Summer of ‘90: Renny Harlin’s Die Hard 2 at 25

The film’s scribe, Steven de Souza, certainly intended a large degree of this self-referentiality.

Summer of '90: Die Hard 2
Photo: 20th Century Fox

“What if a demon crept after you into your loneliest loneliness some day or night, and said to you: ‘This life, as you live it at present, and have lived it, you must live it once more, and also innumerable times; and there will be nothing new in it, but every pain and every joy and every thought and every sigh, and all the unspeakably small and great in thy life must come to you again, and all in the same series and sequence—and similarly this spider and this moonlight among the trees, and similarly this moment, and I myself. The eternal sand-glass of existence will ever be turned once more, and you with it, you speck of dust!’—Would you not throw yourself down and gnash your teeth, and curse the demon that so spoke? Or have you once experienced a tremendous moment in which you would answer him: ‘You are a God, and never did I hear anything so divine!’” — Friedrich Nietzsche, The Gay Science, 1882, trans. Thomas Common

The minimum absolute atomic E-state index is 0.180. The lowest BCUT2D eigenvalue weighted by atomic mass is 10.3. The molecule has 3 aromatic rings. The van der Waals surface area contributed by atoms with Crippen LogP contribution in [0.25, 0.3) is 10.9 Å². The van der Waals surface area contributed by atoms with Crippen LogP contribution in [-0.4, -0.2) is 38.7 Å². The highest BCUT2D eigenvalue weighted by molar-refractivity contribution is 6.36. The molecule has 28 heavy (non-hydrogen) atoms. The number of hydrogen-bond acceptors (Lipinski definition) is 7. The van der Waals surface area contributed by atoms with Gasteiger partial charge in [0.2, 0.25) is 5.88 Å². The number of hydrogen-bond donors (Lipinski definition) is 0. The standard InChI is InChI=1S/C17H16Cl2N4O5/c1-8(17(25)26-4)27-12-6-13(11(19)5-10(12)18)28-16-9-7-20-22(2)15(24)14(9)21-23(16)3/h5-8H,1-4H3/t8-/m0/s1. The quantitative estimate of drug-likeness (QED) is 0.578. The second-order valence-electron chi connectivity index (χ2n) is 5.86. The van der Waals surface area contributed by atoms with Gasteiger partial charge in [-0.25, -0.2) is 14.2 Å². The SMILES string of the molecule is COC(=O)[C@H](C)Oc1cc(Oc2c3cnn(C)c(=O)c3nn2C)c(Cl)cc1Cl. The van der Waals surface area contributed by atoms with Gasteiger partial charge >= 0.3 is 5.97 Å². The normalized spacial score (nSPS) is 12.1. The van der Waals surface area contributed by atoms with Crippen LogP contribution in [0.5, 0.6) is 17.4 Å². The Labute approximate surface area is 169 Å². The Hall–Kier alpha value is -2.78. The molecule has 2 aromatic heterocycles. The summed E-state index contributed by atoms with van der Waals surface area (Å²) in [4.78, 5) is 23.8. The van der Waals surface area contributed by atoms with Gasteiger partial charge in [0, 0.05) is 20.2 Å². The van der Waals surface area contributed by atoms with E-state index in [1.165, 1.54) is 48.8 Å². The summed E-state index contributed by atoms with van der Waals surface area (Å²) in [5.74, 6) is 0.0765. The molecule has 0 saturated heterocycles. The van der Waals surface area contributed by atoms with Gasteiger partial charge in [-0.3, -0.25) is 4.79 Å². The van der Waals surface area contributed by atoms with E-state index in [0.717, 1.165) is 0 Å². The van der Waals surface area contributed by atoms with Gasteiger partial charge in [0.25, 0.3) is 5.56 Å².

“How can the same shit happen to the same guy twice???” —John McClane, Die Hard 2, 1990

Most sequels try to hide from their derivative essence. This holds especially true for action sequels in the 1980s and 1990s, where plots, characters, and especially catchphrases are recycled once, twice, even five times, exalting in the security of their cookie-cutter form while pretending their predecessors hadn’t done it all before. The Rambos of the world seemed to fit the latter answer to Nietzsche’s hypothetical; eternal return gave them superhuman power, and big box-office revenues. What’s one more sequel if it means a profitable new Paul Kersey adventure? But Die Hard 2 is no ordinary sequel. In almost every way, it embraces the former answer to Nietzsche’s question. Die Hard 2 and its hero, John McClane (Bruce Willis), both revel and despair in the poetic absurdity of the story’s premise.